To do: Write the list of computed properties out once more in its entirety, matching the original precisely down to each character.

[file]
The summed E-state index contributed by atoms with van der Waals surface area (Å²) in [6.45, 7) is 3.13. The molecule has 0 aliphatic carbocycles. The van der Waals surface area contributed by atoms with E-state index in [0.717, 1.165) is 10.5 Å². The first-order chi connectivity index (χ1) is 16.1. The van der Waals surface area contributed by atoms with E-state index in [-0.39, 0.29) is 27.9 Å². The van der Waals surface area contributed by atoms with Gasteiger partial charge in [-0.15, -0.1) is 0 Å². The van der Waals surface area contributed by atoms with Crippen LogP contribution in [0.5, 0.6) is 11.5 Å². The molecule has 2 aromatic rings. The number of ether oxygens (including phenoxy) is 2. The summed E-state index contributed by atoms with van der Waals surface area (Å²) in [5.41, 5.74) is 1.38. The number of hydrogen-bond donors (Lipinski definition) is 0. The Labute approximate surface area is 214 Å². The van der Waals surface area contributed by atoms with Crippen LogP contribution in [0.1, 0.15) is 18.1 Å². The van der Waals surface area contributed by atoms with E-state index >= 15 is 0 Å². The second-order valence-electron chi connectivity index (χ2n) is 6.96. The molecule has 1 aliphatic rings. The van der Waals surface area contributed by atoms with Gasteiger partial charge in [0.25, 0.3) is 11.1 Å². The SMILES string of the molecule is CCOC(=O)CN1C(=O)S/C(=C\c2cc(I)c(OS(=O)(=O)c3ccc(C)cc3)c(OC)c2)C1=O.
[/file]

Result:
The summed E-state index contributed by atoms with van der Waals surface area (Å²) in [6.45, 7) is 3.13. The molecule has 0 aliphatic carbocycles. The van der Waals surface area contributed by atoms with E-state index in [0.717, 1.165) is 10.5 Å². The first-order chi connectivity index (χ1) is 16.1. The van der Waals surface area contributed by atoms with E-state index in [-0.39, 0.29) is 27.9 Å². The van der Waals surface area contributed by atoms with Gasteiger partial charge in [-0.15, -0.1) is 0 Å². The van der Waals surface area contributed by atoms with Crippen LogP contribution in [0.5, 0.6) is 11.5 Å². The molecule has 2 aromatic rings. The number of ether oxygens (including phenoxy) is 2. The summed E-state index contributed by atoms with van der Waals surface area (Å²) in [5.41, 5.74) is 1.38. The number of hydrogen-bond donors (Lipinski definition) is 0. The Labute approximate surface area is 214 Å². The van der Waals surface area contributed by atoms with Crippen LogP contribution in [0.1, 0.15) is 18.1 Å². The van der Waals surface area contributed by atoms with E-state index >= 15 is 0 Å². The second-order valence-electron chi connectivity index (χ2n) is 6.96. The molecule has 1 aliphatic rings. The van der Waals surface area contributed by atoms with Gasteiger partial charge in [0.25, 0.3) is 11.1 Å². The SMILES string of the molecule is CCOC(=O)CN1C(=O)S/C(=C\c2cc(I)c(OS(=O)(=O)c3ccc(C)cc3)c(OC)c2)C1=O.